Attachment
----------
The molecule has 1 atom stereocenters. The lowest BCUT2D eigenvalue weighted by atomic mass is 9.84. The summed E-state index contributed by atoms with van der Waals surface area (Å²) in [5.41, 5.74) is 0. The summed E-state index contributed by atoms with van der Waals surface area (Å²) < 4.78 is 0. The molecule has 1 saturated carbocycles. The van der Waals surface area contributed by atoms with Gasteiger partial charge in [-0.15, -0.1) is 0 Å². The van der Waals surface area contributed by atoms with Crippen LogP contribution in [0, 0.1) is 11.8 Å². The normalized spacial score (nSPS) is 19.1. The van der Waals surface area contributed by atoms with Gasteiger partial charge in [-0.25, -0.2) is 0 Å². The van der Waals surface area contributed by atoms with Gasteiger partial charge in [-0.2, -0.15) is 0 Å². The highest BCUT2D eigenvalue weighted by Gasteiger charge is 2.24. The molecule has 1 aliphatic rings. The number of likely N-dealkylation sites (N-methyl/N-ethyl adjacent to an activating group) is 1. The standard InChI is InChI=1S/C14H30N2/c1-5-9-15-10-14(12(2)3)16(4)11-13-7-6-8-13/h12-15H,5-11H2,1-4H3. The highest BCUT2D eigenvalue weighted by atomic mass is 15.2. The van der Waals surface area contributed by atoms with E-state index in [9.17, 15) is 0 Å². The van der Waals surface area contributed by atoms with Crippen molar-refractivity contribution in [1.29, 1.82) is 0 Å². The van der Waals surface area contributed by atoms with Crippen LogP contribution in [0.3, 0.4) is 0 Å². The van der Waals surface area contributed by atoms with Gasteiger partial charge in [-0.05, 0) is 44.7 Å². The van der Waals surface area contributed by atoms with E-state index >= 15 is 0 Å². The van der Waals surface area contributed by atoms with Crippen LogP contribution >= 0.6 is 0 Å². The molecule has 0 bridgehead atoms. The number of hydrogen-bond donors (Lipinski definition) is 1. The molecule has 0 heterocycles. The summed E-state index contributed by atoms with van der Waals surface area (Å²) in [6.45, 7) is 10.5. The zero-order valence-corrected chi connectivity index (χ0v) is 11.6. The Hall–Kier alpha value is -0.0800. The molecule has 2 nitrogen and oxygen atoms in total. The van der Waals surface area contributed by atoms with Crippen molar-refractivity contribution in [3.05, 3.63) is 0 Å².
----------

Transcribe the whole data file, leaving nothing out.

The molecule has 1 atom stereocenters. The lowest BCUT2D eigenvalue weighted by atomic mass is 9.84. The summed E-state index contributed by atoms with van der Waals surface area (Å²) in [5.41, 5.74) is 0. The summed E-state index contributed by atoms with van der Waals surface area (Å²) < 4.78 is 0. The molecule has 1 saturated carbocycles. The van der Waals surface area contributed by atoms with Gasteiger partial charge in [-0.15, -0.1) is 0 Å². The van der Waals surface area contributed by atoms with Crippen LogP contribution in [0, 0.1) is 11.8 Å². The normalized spacial score (nSPS) is 19.1. The van der Waals surface area contributed by atoms with Gasteiger partial charge in [-0.25, -0.2) is 0 Å². The van der Waals surface area contributed by atoms with Gasteiger partial charge in [-0.2, -0.15) is 0 Å². The highest BCUT2D eigenvalue weighted by Gasteiger charge is 2.24. The molecule has 1 aliphatic rings. The number of likely N-dealkylation sites (N-methyl/N-ethyl adjacent to an activating group) is 1. The standard InChI is InChI=1S/C14H30N2/c1-5-9-15-10-14(12(2)3)16(4)11-13-7-6-8-13/h12-15H,5-11H2,1-4H3. The highest BCUT2D eigenvalue weighted by atomic mass is 15.2. The van der Waals surface area contributed by atoms with E-state index in [9.17, 15) is 0 Å². The van der Waals surface area contributed by atoms with Crippen molar-refractivity contribution in [1.29, 1.82) is 0 Å². The van der Waals surface area contributed by atoms with Crippen LogP contribution in [0.3, 0.4) is 0 Å². The van der Waals surface area contributed by atoms with Gasteiger partial charge in [-0.05, 0) is 44.7 Å². The van der Waals surface area contributed by atoms with E-state index >= 15 is 0 Å². The van der Waals surface area contributed by atoms with Crippen LogP contribution >= 0.6 is 0 Å². The molecule has 0 bridgehead atoms. The number of hydrogen-bond donors (Lipinski definition) is 1. The molecule has 0 heterocycles. The summed E-state index contributed by atoms with van der Waals surface area (Å²) in [6.45, 7) is 10.5. The zero-order valence-corrected chi connectivity index (χ0v) is 11.6. The Hall–Kier alpha value is -0.0800. The molecule has 2 nitrogen and oxygen atoms in total. The van der Waals surface area contributed by atoms with Crippen molar-refractivity contribution in [3.05, 3.63) is 0 Å².